Science Vs
Science Vs
Apr 6, 2017
Lemmings
Play episode · 35 min

Why do four out of five dentists recommend Colgate? How many Americans really approve of Trump? This special episode is a two-parter: First, we talk to Prof. Dan Levitin, author of ‘Weaponized Lies: How to Think Critically in the Post-Truth Era’, about some recent news stories and how to be skeptical of the statistics you see. Then, we bring you a surprise you won’t want to miss. It’s about deception, murder, and of course, ~science~.

Credits:Ebay - Listen to Ebay's podcast Open For Business on iTunes, or wherever you get your podcastsWordpress - go to wordpress.com/science to get 15% off a new websiteHello Fresh - For $30 off your first week of meals go to hellofresh.com and enter the promo code SCIENCEVS30Our Sponsors:

This episode has been produced by Austin Mitchell, Ben Kuebrich, Wendy Zukerman, Heather Rogers, and Shruti Ravindran. Our senior producer is Kaitlyn Sawrey. Our editor is Annie-Rose Strasser. Fact Checking by Ben Kuebrich. Sound engineering, music production and original scoring by Bobby Lord. The lemmings musical mega-mix was created by Austin Mitchell. Thanks to Dr. Malte Andersson, Dr. Anders Angerbjörn and Dr. Rolf Anker Ims. As well as the Canadian Broadcasting Corporation for the use of Cruel Camera. 

Further Reading:Weaponized Lies by Prof. Dan LevitinA Theory on the Cause of Lemming BoomsLinking Climate to Lemming Cycles

Radiolab
Radiolab
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Kittens Kick The Giggly Blue Robot All Summer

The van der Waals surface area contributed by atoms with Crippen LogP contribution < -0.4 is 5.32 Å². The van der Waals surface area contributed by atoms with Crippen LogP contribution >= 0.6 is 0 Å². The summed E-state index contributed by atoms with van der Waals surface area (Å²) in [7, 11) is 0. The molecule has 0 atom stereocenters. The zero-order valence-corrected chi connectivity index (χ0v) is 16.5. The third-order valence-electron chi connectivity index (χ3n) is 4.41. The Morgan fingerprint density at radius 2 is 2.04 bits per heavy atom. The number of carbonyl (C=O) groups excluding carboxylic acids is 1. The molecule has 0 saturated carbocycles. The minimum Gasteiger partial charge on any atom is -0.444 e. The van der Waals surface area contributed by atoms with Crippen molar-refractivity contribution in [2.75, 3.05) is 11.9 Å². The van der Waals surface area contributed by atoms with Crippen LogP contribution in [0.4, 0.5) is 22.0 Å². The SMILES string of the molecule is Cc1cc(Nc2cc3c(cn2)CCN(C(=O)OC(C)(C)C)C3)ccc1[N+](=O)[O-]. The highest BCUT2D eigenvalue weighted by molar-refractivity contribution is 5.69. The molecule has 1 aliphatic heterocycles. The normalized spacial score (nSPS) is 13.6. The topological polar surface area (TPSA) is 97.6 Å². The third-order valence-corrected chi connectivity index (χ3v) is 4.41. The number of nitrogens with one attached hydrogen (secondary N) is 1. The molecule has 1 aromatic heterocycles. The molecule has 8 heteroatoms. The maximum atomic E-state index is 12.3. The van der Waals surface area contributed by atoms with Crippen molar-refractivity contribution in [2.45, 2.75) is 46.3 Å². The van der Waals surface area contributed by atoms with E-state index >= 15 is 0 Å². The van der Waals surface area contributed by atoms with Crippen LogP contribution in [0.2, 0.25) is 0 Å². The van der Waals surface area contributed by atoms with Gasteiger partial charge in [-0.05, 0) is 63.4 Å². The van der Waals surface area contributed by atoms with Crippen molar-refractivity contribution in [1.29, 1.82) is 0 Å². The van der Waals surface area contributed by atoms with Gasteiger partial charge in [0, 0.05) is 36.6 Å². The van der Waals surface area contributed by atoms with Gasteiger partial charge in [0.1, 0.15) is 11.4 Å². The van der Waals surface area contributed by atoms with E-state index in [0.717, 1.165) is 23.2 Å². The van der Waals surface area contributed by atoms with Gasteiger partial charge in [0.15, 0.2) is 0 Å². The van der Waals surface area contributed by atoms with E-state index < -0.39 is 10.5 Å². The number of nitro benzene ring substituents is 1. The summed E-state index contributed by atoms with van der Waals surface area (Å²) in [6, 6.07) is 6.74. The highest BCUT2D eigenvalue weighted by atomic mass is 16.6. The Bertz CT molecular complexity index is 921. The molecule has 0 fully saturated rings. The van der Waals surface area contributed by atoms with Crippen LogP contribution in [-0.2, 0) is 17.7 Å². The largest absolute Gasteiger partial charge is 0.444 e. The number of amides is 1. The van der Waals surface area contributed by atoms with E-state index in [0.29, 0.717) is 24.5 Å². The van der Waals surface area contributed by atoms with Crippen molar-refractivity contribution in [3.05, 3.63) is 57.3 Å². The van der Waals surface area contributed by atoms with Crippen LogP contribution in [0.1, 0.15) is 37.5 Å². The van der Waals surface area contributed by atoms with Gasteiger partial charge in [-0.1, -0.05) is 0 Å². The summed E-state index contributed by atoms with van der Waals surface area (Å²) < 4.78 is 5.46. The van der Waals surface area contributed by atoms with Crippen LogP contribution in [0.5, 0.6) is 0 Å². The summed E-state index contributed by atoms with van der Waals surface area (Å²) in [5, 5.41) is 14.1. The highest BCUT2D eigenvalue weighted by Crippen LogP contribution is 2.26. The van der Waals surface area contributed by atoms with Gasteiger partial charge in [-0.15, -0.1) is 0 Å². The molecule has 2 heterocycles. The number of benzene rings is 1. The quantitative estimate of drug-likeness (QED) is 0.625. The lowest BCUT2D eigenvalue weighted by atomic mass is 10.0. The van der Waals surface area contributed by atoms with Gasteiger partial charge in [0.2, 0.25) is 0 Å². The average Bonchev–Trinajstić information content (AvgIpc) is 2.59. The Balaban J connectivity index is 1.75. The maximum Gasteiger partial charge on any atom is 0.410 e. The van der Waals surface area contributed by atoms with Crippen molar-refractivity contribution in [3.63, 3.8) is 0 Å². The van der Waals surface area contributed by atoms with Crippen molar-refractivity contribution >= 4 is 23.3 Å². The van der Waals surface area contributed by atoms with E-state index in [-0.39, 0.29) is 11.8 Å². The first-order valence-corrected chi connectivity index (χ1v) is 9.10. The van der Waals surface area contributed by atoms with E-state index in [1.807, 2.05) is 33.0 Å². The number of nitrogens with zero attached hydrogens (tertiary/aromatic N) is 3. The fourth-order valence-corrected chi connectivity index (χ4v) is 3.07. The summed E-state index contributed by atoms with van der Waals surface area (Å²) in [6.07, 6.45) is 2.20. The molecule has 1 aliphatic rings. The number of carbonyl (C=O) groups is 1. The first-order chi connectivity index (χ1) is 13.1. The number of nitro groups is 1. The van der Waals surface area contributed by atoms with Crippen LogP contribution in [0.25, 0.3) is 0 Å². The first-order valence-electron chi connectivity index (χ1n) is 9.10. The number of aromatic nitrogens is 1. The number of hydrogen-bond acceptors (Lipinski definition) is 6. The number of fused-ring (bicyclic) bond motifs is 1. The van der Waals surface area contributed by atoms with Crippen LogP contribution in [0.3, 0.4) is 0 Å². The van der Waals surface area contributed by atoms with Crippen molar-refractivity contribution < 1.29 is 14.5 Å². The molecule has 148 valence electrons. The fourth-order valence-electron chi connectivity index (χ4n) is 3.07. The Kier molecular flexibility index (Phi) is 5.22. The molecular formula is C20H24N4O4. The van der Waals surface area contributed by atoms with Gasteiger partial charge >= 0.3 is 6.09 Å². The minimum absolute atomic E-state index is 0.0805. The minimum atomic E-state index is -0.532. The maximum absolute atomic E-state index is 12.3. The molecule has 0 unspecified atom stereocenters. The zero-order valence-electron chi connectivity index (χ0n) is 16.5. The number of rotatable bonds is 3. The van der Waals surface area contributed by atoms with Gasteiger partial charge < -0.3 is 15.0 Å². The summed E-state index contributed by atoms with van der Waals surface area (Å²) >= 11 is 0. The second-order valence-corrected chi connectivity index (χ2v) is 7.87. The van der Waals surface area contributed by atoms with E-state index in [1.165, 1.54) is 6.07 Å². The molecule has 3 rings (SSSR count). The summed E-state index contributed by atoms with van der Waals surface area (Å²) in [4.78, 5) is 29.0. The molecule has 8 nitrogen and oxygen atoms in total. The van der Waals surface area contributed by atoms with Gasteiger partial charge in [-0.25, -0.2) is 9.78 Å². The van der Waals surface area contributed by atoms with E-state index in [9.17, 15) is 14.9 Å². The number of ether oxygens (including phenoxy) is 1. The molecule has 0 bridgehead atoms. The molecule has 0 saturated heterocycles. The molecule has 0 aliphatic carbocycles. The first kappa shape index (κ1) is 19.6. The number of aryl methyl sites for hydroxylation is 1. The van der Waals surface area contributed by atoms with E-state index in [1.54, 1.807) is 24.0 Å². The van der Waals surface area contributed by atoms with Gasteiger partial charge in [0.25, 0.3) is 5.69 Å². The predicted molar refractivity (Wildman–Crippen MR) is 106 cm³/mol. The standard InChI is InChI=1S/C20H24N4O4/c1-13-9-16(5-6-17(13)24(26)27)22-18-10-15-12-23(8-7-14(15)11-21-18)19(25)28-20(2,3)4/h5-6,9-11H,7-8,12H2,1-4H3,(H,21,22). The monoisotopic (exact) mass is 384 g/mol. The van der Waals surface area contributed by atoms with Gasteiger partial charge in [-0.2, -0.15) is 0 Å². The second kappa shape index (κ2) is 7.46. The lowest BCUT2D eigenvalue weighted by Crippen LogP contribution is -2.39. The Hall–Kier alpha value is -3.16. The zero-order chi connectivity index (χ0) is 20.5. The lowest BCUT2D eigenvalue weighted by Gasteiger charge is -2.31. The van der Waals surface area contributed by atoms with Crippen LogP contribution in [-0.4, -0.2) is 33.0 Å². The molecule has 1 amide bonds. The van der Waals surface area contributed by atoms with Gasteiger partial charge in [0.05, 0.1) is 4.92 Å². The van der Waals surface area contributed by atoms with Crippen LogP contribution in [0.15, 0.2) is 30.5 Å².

With the recent passing of Ruth Bader Ginsburg, there's been a lot of debate about how much power the Supreme Court should really have. We tend to think of the Supreme Court justices as all-powerful guardians of the constitution, issuing momentous rulings from on high. They seem at once powerful, and unknowable; all lacy collars and black robes. But they haven’t always been so, you know, supreme. On this episode of More Perfect, we go all the way back to the case that, in a lot of ways, is the beginning of the court we know today. Also: we listen back to a mnemonic device (and song) that we created back in 2016 to help people remember the names of the justices. Listen, create a new one, and share with us! Tweet The key links: - Akhil Reed Amar's forthcoming book, The Constitution Today: Timeless Lessons for the Issues of Our Era - Linda Monk's book, The Words We Live By: Your Annotated Guide to the Constitution The key voices: - Linda Monk, author and constitutional scholar - Akhil Reed Amar, Sterling Professor of Law at Yale - Ari J. Savitzky, lawyer at WilmerHale The key cases: - 1803: Marbury v. Madison - 1832: Worcester v. Georgia - 1954: Brown v. Board of Education of Topeka (1) - 1955: Brown v. Board of Education of Topeka (2) Additional music for this episode by Podington Bear. Special thanks to Dylan Keefe and Mitch Boyer for their work on the above video. Support Radiolab by becoming a member today at Radiolab.org/donate.
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